Capital acquisition is the process of obtaining money for business projects, operational expansion, new opportunities or other purposes. Most companies use some form of external financing for their operations. The two most common methods are debt and equity financing. A few tips for securing external capital is creating a financial strategy, developing financial business relationships, using business credit to the company’s advantage and following a specific allocation schedule for using capital.
A financial strategy is a specific plan for capital acquisition. Few companies operate without looking toward the future. Having a financial strategy in place allows business owners and managers to have an idea of the type of funding needed for specific projects. For example, the strategy will typically include listing the cost of capital for different financing types. While small businesses only have access to the owner’s personal funds or bank loans, large organizations and publicly held companies can issue bonds or stock and seek direct investment in addition to bank loans. Each financing type will usually have a different cost of capital, which is the interest paid on the external funds.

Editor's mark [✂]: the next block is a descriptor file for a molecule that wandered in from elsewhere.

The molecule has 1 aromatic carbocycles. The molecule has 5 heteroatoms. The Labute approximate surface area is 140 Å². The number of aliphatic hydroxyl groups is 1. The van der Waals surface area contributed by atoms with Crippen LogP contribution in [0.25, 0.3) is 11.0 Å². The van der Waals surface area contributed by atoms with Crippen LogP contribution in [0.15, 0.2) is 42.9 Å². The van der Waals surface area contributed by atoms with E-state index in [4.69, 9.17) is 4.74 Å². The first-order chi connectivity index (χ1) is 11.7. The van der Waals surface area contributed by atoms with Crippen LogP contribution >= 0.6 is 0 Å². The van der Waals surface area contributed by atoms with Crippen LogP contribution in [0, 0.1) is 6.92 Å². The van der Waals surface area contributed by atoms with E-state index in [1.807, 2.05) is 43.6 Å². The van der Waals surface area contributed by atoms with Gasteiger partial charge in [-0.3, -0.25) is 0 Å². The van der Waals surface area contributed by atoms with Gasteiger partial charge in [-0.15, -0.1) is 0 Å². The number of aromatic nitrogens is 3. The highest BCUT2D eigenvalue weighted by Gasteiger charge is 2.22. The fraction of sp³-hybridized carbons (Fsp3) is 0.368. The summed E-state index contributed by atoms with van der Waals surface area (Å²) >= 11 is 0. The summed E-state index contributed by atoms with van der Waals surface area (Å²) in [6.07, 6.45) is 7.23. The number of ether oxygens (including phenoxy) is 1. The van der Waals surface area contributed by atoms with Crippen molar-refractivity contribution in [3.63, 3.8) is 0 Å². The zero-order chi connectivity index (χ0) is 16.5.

Developing banking and other financial relationships in the business environment can help companies during the capital acquisition process. Having a personal relationship with bankers or lenders can help owners and managers work with individuals during the loan process. A close relationship — used properly — can help companies receive favor if the company is not necessarily in good financial standing. When issuing bonds or stock, a good relationship with a broker can also help, as the brokerage house is responsible for finding buyers and ensuring the company earns the funds needed for its project or opportunity.
Business credit is often necessary when obtaining a bank loan. Small businesses often use the owner’s personal credit when obtaining funds. Have poor or no credit can hamper the company’s capital acquisition ability, as most banks and lenders have strict requirements when loaning funds. To increase credit worthiness, companies can engage in trade credit relationships and use these accounts for references.
Capital acquisition may also require a company to provide the bank or lender with a withdrawal schedule. This schedule shows how the company plans to use funds acquired and the length of time the company expects to use the capital. External funds can be short, medium, or long term in length, depending on the purpose of the loan. In order to hedge the loan process, banks and lenders may only give funds in draws. Companies must use each draw effectively to grow the company without increasing the risk for banks and lenders.